# Documentation

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# `Shi`

Hyperbolic sine integral function

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## Syntax

```Shi(`x`)
```

## Description

`Shi(x)` represents the hyperbolic sine integral $\underset{0}{\overset{x}{\int }}\frac{\mathrm{sinh}\left(t\right)}{t}dt$.

If `x` is a floating-point number, then `Shi(x)` returns floating-point results. The special values `Shi(0) = 0`, ```Shi(∞) = ∞```, `Shi(- ∞) = -∞` are implemented. For all other arguments, `Shi` returns symbolic function calls.

If `x` is a negative integer or a negative rational number, then `Shi(x) = -Shi(-x)`. The `Shi` function also uses this reflection rule when the argument is a symbolic product involving such a factor. See Example 2.

## Environment Interactions

When called with a floating-point argument, the functions are sensitive to the environment variable `DIGITS` which determines the numerical working precision.

## Examples

### Example 1

Most calls with exact arguments return themselves unevaluated:

`Shi(0), Shi(1), Shi(sqrt(2)), Shi(x + 1), Shi(infinity)`

To approximate exact results with floating-point numbers, use `float`:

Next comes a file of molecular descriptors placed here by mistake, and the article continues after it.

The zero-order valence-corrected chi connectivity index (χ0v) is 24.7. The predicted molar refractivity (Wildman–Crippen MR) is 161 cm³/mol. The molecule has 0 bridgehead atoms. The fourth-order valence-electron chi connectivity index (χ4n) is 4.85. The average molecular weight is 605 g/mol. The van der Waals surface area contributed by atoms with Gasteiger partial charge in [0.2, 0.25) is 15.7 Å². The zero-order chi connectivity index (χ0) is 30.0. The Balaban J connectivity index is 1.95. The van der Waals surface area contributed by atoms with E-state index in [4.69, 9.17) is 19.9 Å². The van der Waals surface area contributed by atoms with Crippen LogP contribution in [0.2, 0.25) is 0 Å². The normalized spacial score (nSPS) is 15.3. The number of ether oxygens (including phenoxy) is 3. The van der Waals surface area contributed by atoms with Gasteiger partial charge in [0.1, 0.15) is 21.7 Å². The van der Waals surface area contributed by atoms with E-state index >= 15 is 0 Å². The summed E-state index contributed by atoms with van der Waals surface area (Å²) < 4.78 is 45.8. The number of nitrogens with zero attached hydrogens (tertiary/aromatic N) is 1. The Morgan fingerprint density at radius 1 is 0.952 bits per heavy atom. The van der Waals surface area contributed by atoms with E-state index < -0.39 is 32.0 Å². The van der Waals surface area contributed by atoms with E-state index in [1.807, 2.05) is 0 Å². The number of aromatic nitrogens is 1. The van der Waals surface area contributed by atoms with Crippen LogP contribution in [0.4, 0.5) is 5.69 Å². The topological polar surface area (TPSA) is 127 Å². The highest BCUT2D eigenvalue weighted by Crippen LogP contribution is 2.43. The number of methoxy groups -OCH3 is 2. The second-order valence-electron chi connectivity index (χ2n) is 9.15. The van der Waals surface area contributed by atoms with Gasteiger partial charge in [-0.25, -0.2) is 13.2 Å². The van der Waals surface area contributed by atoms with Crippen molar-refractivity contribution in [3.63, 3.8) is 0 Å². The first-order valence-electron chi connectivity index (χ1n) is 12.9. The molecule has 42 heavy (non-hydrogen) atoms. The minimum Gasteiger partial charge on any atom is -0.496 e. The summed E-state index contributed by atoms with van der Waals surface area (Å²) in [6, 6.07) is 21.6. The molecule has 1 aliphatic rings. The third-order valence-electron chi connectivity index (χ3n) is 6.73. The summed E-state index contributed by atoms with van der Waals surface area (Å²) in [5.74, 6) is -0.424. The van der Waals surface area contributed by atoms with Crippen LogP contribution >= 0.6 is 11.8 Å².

`float(Shi(1)), float(Shi(sqrt(2)))`

Alternatively, use a floating-point value as an argument:

`Shi(-5.0), Shi(1.0), Shi(2.0 + 10.0*I)`

### Example 2

For negative real numbers and products involving such numbers, `Shi` applies the reflection rule `Shi(-x) = -Shi(x)`:

`Shi(-3), Shi(-3/7), Shi(-sqrt(2)), Shi(-x/7), Shi(-0.3*x)`

No such “normalization” occurs for complex numbers or arguments that are not products:

`Shi(- 3 - I), Shi(3 + I), Shi(x - 1), Shi(1 - x)`

### Example 3

`diff`, `float`, `limit`, `series`, and other functions handle expressions involving `Shi`:

`diff(Shi(x), x, x, x), float(ln(3 + Shi(sqrt(PI))))`

`limit(Shi(2*I*x^2/(1+x)), x = infinity)`

`series(Shi(x), x = 0)`

`series(Shi(I*x), x = infinity, 3)`

## Parameters

 `x`

## Return Values

Arithmetical expression.

`x`

## Algorithms

`Si`, `Ssi`, and `Shi` are entire functions.

`i*Si(x) = Shi(i*x)` for all `x` in the complex plane.

Reference: M. Abramowitz and I. Stegun, “Handbook of Mathematical Functions”, Dover Publications Inc., New York (1965).